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Proc Natl Acad Sci U S A. 1990 Apr;87(7):2433-7.

The scurfy mouse mutant has previously unrecognized hematological abnormalities and resembles Wiskott-Aldrich syndrome.

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Medical Research Council Radiobiology Unit, Didcot, Oxon, United Kingdom.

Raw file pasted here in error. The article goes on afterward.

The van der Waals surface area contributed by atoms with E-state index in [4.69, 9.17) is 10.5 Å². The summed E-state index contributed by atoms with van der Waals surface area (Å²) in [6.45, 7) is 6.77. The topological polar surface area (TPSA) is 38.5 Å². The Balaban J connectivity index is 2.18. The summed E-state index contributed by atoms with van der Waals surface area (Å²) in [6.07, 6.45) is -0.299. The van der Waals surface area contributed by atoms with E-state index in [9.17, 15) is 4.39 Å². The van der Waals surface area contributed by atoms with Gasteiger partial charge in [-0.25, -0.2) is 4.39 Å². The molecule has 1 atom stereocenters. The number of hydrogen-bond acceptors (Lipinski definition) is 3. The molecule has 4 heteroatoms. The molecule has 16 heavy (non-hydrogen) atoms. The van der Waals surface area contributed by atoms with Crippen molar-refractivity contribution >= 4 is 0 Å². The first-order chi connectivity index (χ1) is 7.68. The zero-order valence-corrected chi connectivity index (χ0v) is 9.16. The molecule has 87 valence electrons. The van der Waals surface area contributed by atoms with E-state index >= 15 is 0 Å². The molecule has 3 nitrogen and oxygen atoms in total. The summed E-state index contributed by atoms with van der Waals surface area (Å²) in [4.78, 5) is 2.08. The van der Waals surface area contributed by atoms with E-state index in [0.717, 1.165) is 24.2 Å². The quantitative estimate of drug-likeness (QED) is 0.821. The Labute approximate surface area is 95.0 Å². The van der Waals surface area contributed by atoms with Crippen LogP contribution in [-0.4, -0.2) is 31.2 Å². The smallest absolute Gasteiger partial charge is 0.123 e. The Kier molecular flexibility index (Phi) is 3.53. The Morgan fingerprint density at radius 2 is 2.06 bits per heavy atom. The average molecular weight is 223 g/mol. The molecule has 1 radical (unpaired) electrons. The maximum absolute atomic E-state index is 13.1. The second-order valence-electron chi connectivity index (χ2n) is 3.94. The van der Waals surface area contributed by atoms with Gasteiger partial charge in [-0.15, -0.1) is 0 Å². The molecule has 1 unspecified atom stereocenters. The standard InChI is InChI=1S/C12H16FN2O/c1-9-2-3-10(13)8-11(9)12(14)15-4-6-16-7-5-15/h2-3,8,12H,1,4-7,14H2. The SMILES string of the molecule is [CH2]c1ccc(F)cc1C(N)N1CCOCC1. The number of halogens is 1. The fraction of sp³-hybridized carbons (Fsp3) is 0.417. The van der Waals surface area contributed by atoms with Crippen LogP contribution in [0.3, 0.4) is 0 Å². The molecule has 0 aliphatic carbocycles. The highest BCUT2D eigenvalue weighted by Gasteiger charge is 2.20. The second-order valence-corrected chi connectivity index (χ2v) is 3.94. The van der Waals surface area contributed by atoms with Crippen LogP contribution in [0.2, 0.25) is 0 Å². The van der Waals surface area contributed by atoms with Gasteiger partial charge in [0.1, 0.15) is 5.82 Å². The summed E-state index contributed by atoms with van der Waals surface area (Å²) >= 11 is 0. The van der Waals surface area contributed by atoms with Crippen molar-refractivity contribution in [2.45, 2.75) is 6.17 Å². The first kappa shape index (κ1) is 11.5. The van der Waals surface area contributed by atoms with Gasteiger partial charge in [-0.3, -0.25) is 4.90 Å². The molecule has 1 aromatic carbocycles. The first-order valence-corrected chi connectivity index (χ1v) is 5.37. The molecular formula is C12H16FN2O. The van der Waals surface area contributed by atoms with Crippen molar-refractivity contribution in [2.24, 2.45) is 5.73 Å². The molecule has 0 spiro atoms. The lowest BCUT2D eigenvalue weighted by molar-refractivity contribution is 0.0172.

The X chromosome-linked scurfy (sf) mutant of the mouse is recognized by the scaliness of the skin from which the name is derived and results in death of affected males at about 3-4 weeks of age. Consideration of known man-mouse homologies of the X chromosome prompted hematological studies, which have shown that the blood is highly abnormal. The platelet and erythrocyte counts are both reduced and become progressively lower relative to normal as the disease progresses. There is gastrointestinal bleeding, and most animals appear to die of severe anemia. By contrast, the leukocyte count is consistently raised. Some animals showed signs of infection but it is not yet clear whether there is immunodeficiency. Other features include the scaly skin and apparently reduced lateral growth of the skin, conjunctivitis, and diarrhea in some animals. The mutant resembles Wiskott-Aldrich syndrome in man, which is characterized by thrombocytopenia, eczema, diarrhea, and immunodeficiency. The loci of the human and mouse genes lie in homologous segments of the X chromosome, although apparently in somewhat different positions relative to other gene loci. Scurfy differs from Wiskott-Aldrich syndrome in that scurfy males are consistently hypogonadal.

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